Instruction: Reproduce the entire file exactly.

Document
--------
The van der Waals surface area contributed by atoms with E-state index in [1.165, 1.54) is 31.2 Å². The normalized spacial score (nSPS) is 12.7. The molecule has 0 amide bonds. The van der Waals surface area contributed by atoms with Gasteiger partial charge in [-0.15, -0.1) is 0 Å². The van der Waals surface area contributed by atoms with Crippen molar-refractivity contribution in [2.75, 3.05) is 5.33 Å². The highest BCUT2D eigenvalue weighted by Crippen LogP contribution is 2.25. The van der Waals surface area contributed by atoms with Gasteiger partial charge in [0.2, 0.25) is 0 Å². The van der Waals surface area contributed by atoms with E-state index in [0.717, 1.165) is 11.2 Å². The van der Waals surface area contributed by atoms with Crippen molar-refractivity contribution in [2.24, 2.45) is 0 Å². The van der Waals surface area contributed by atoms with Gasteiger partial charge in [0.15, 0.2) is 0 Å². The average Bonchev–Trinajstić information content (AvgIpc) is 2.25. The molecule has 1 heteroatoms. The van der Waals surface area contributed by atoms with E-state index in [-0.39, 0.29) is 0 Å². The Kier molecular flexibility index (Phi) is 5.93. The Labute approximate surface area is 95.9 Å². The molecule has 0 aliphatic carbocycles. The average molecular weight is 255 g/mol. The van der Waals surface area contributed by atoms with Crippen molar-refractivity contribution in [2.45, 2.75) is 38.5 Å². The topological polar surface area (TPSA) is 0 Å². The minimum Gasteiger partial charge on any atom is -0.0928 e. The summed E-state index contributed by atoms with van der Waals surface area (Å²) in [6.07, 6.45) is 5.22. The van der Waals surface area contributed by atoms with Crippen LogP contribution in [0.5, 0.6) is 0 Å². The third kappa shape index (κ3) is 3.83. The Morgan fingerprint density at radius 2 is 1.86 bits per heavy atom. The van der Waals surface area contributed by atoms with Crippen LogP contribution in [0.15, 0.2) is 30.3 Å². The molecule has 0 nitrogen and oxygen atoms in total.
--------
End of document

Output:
The van der Waals surface area contributed by atoms with E-state index in [1.165, 1.54) is 31.2 Å². The normalized spacial score (nSPS) is 12.7. The molecule has 0 amide bonds. The van der Waals surface area contributed by atoms with Gasteiger partial charge in [-0.15, -0.1) is 0 Å². The van der Waals surface area contributed by atoms with Crippen molar-refractivity contribution in [2.75, 3.05) is 5.33 Å². The highest BCUT2D eigenvalue weighted by Crippen LogP contribution is 2.25. The van der Waals surface area contributed by atoms with Gasteiger partial charge in [0.2, 0.25) is 0 Å². The van der Waals surface area contributed by atoms with E-state index in [0.717, 1.165) is 11.2 Å². The van der Waals surface area contributed by atoms with Crippen molar-refractivity contribution in [2.24, 2.45) is 0 Å². The van der Waals surface area contributed by atoms with Gasteiger partial charge in [0.15, 0.2) is 0 Å². The average Bonchev–Trinajstić information content (AvgIpc) is 2.25. The molecule has 1 heteroatoms. The van der Waals surface area contributed by atoms with E-state index in [-0.39, 0.29) is 0 Å². The Kier molecular flexibility index (Phi) is 5.93. The Labute approximate surface area is 95.9 Å². The molecule has 0 aliphatic carbocycles. The average molecular weight is 255 g/mol. The van der Waals surface area contributed by atoms with Crippen molar-refractivity contribution in [2.45, 2.75) is 38.5 Å². The topological polar surface area (TPSA) is 0 Å². The minimum Gasteiger partial charge on any atom is -0.0928 e. The summed E-state index contributed by atoms with van der Waals surface area (Å²) in [6.07, 6.45) is 5.22. The van der Waals surface area contributed by atoms with Crippen LogP contribution in [0.5, 0.6) is 0 Å². The third kappa shape index (κ3) is 3.83. The Morgan fingerprint density at radius 2 is 1.86 bits per heavy atom. The van der Waals surface area contributed by atoms with Crippen LogP contribution in [0.15, 0.2) is 30.3 Å². The molecule has 0 nitrogen and oxygen atoms in total.